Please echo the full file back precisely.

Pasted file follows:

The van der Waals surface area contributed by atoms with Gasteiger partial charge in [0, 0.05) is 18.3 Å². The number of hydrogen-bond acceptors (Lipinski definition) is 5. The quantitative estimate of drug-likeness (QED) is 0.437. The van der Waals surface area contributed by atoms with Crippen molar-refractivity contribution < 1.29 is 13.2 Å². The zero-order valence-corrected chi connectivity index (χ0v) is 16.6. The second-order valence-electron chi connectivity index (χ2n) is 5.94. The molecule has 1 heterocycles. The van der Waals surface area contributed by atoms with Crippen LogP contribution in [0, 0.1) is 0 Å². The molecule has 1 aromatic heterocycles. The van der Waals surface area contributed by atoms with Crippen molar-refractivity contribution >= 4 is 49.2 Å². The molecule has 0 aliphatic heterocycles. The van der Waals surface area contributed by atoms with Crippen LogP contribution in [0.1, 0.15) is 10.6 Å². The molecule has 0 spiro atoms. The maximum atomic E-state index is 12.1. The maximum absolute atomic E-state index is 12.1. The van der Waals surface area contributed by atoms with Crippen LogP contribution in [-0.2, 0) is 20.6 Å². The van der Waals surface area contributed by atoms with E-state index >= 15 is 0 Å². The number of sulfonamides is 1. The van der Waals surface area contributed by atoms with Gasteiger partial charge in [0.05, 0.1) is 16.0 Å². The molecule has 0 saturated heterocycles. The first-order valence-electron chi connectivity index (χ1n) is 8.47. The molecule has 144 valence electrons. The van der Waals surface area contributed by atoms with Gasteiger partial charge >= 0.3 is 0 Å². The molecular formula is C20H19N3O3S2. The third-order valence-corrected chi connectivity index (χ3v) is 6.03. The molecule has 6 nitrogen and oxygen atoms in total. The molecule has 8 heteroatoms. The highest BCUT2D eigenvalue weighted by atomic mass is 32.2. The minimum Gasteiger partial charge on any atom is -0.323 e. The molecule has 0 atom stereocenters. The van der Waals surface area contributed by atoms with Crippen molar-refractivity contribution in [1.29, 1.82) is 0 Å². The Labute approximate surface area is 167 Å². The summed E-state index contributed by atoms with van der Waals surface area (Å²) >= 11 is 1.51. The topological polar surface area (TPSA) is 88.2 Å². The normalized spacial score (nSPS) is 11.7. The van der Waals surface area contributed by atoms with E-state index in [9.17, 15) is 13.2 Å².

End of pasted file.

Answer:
The van der Waals surface area contributed by atoms with Gasteiger partial charge in [0, 0.05) is 18.3 Å². The number of hydrogen-bond acceptors (Lipinski definition) is 5. The quantitative estimate of drug-likeness (QED) is 0.437. The van der Waals surface area contributed by atoms with Crippen molar-refractivity contribution < 1.29 is 13.2 Å². The zero-order valence-corrected chi connectivity index (χ0v) is 16.6. The second-order valence-electron chi connectivity index (χ2n) is 5.94. The molecule has 1 heterocycles. The van der Waals surface area contributed by atoms with Crippen LogP contribution in [0, 0.1) is 0 Å². The molecule has 1 aromatic heterocycles. The van der Waals surface area contributed by atoms with Crippen molar-refractivity contribution >= 4 is 49.2 Å². The molecule has 0 aliphatic heterocycles. The van der Waals surface area contributed by atoms with Crippen LogP contribution in [0.1, 0.15) is 10.6 Å². The molecule has 0 spiro atoms. The maximum atomic E-state index is 12.1. The maximum absolute atomic E-state index is 12.1. The van der Waals surface area contributed by atoms with Crippen LogP contribution in [-0.2, 0) is 20.6 Å². The van der Waals surface area contributed by atoms with E-state index >= 15 is 0 Å². The number of sulfonamides is 1. The van der Waals surface area contributed by atoms with Gasteiger partial charge in [0.05, 0.1) is 16.0 Å². The molecule has 0 saturated heterocycles. The first-order valence-electron chi connectivity index (χ1n) is 8.47. The molecule has 144 valence electrons. The van der Waals surface area contributed by atoms with Gasteiger partial charge >= 0.3 is 0 Å². The molecular formula is C20H19N3O3S2. The third-order valence-corrected chi connectivity index (χ3v) is 6.03. The molecule has 6 nitrogen and oxygen atoms in total. The molecule has 8 heteroatoms. The highest BCUT2D eigenvalue weighted by atomic mass is 32.2. The minimum Gasteiger partial charge on any atom is -0.323 e. The molecule has 0 atom stereocenters. The van der Waals surface area contributed by atoms with Crippen molar-refractivity contribution in [1.29, 1.82) is 0 Å². The Labute approximate surface area is 167 Å². The summed E-state index contributed by atoms with van der Waals surface area (Å²) >= 11 is 1.51. The topological polar surface area (TPSA) is 88.2 Å². The normalized spacial score (nSPS) is 11.7. The van der Waals surface area contributed by atoms with E-state index in [9.17, 15) is 13.2 Å².